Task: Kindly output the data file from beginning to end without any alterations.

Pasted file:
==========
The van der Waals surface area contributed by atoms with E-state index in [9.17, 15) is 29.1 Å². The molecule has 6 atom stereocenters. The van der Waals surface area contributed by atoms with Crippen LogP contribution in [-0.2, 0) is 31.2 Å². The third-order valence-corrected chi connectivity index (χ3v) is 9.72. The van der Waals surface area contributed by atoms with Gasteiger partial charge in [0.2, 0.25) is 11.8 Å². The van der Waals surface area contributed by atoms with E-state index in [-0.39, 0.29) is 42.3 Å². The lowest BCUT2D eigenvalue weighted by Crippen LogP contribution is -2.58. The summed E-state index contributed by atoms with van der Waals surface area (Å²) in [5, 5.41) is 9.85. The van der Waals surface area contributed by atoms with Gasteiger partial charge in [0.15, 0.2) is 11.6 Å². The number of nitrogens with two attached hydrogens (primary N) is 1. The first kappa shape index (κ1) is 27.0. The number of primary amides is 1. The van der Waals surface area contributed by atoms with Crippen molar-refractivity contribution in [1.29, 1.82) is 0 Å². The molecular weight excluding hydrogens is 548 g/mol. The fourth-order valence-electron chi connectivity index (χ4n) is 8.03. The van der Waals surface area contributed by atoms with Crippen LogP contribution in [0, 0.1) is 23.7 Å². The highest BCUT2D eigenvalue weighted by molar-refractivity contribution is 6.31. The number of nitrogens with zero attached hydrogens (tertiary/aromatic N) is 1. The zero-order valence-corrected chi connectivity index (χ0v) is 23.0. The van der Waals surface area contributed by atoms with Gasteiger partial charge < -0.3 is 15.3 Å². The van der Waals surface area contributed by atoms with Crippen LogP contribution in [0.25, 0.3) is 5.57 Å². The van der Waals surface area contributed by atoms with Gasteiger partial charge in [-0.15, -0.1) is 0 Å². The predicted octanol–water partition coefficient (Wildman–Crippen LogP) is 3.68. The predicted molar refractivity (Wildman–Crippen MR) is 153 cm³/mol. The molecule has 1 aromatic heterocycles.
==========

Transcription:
The van der Waals surface area contributed by atoms with E-state index in [9.17, 15) is 29.1 Å². The molecule has 6 atom stereocenters. The van der Waals surface area contributed by atoms with Crippen LogP contribution in [-0.2, 0) is 31.2 Å². The third-order valence-corrected chi connectivity index (χ3v) is 9.72. The van der Waals surface area contributed by atoms with Gasteiger partial charge in [0.2, 0.25) is 11.8 Å². The van der Waals surface area contributed by atoms with E-state index in [-0.39, 0.29) is 42.3 Å². The lowest BCUT2D eigenvalue weighted by Crippen LogP contribution is -2.58. The summed E-state index contributed by atoms with van der Waals surface area (Å²) in [5, 5.41) is 9.85. The van der Waals surface area contributed by atoms with Gasteiger partial charge in [0.15, 0.2) is 11.6 Å². The number of nitrogens with two attached hydrogens (primary N) is 1. The first kappa shape index (κ1) is 27.0. The number of primary amides is 1. The van der Waals surface area contributed by atoms with Crippen molar-refractivity contribution in [1.29, 1.82) is 0 Å². The molecular weight excluding hydrogens is 548 g/mol. The fourth-order valence-electron chi connectivity index (χ4n) is 8.03. The van der Waals surface area contributed by atoms with Crippen LogP contribution in [0, 0.1) is 23.7 Å². The highest BCUT2D eigenvalue weighted by molar-refractivity contribution is 6.31. The number of nitrogens with zero attached hydrogens (tertiary/aromatic N) is 1. The zero-order valence-corrected chi connectivity index (χ0v) is 23.0. The van der Waals surface area contributed by atoms with Gasteiger partial charge < -0.3 is 15.3 Å². The van der Waals surface area contributed by atoms with Crippen LogP contribution in [0.25, 0.3) is 5.57 Å². The van der Waals surface area contributed by atoms with Gasteiger partial charge in [-0.15, -0.1) is 0 Å². The predicted octanol–water partition coefficient (Wildman–Crippen LogP) is 3.68. The predicted molar refractivity (Wildman–Crippen MR) is 153 cm³/mol. The molecule has 1 aromatic heterocycles.